In New Zealand car ownership and use is no longer increasing anyway, which means the tools we have used to plan for future infrastructure investment need to be reevaluated and updated.

    You may not trust anything I say just because I am involved in the Green Party. But would you trust the (not notably left-wing) Economist magazine? Because they pretty much cite the same trends I do when I argue that the Government’s current transport policy doesn’t make economic sense.

    http://www.economist.com/node/21563280

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  55. WarrenS (1 comment) says:

    On transport matters this lady (Julie Anne Genter) is smart and the National Party of which I am a member should take note. There is no doubt that expenditure of $1.7 billion on the Puhoi to Wellsford Ron is excessively expensive for a gain of 12 minutes travelling time and the construction of the city rail link would bring greater benefits to all transport users whether they travel by car or commute by other means in the Auckland metropolitan area. I quite frequently travel northwards on the Puhoi to Wellsford section and while I acknowledge avoiding it on about four pertinent week-ends a year for obvious reasons, can truthfully say I have never been delayed.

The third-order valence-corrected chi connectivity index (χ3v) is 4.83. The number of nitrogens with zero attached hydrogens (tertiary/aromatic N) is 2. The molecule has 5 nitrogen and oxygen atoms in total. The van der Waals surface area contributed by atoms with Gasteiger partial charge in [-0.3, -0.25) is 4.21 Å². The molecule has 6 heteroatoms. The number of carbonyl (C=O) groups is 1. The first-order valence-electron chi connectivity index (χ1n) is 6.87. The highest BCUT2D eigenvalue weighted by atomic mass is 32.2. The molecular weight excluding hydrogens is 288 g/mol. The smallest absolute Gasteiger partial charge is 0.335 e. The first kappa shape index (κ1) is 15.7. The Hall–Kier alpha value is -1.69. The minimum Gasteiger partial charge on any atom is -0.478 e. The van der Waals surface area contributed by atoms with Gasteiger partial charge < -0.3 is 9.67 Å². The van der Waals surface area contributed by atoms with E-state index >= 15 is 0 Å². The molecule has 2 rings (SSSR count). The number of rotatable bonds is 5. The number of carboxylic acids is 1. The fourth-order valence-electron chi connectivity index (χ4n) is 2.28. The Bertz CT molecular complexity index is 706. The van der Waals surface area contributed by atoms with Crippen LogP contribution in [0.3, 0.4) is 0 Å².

I am disappointed at some of the comments on this subject because they do not concentrate on the topic but seem to unfairly attack a serious submitter on what is a subject of great importance merely because she belongs to an unfavoured political party. We could expend taxpayer monies much more effectively.